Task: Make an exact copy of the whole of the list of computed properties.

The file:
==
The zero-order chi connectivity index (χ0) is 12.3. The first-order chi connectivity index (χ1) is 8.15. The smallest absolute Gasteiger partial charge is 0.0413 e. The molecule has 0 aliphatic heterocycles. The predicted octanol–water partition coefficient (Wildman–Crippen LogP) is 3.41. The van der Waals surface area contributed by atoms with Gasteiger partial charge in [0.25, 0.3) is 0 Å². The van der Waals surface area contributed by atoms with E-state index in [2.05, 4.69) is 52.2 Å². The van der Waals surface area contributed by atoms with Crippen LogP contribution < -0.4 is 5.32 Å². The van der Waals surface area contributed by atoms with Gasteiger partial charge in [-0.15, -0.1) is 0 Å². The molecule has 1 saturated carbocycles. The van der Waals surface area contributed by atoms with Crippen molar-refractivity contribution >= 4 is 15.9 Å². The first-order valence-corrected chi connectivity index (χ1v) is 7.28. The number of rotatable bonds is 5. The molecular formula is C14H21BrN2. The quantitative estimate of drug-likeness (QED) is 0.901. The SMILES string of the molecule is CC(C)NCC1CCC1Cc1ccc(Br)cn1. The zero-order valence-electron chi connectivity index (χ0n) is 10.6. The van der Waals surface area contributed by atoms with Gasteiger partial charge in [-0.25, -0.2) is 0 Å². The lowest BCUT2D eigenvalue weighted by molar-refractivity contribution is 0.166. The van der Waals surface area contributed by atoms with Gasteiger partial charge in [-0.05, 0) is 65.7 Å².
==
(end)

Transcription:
The zero-order chi connectivity index (χ0) is 12.3. The first-order chi connectivity index (χ1) is 8.15. The smallest absolute Gasteiger partial charge is 0.0413 e. The molecule has 0 aliphatic heterocycles. The predicted octanol–water partition coefficient (Wildman–Crippen LogP) is 3.41. The van der Waals surface area contributed by atoms with Gasteiger partial charge in [0.25, 0.3) is 0 Å². The van der Waals surface area contributed by atoms with E-state index in [2.05, 4.69) is 52.2 Å². The van der Waals surface area contributed by atoms with Crippen LogP contribution < -0.4 is 5.32 Å². The van der Waals surface area contributed by atoms with Gasteiger partial charge in [-0.15, -0.1) is 0 Å². The molecule has 1 saturated carbocycles. The van der Waals surface area contributed by atoms with Crippen molar-refractivity contribution >= 4 is 15.9 Å². The first-order valence-corrected chi connectivity index (χ1v) is 7.28. The number of rotatable bonds is 5. The molecular formula is C14H21BrN2. The quantitative estimate of drug-likeness (QED) is 0.901. The SMILES string of the molecule is CC(C)NCC1CCC1Cc1ccc(Br)cn1. The zero-order valence-electron chi connectivity index (χ0n) is 10.6. The van der Waals surface area contributed by atoms with Gasteiger partial charge in [-0.25, -0.2) is 0 Å². The lowest BCUT2D eigenvalue weighted by molar-refractivity contribution is 0.166. The van der Waals surface area contributed by atoms with Gasteiger partial charge in [-0.05, 0) is 65.7 Å².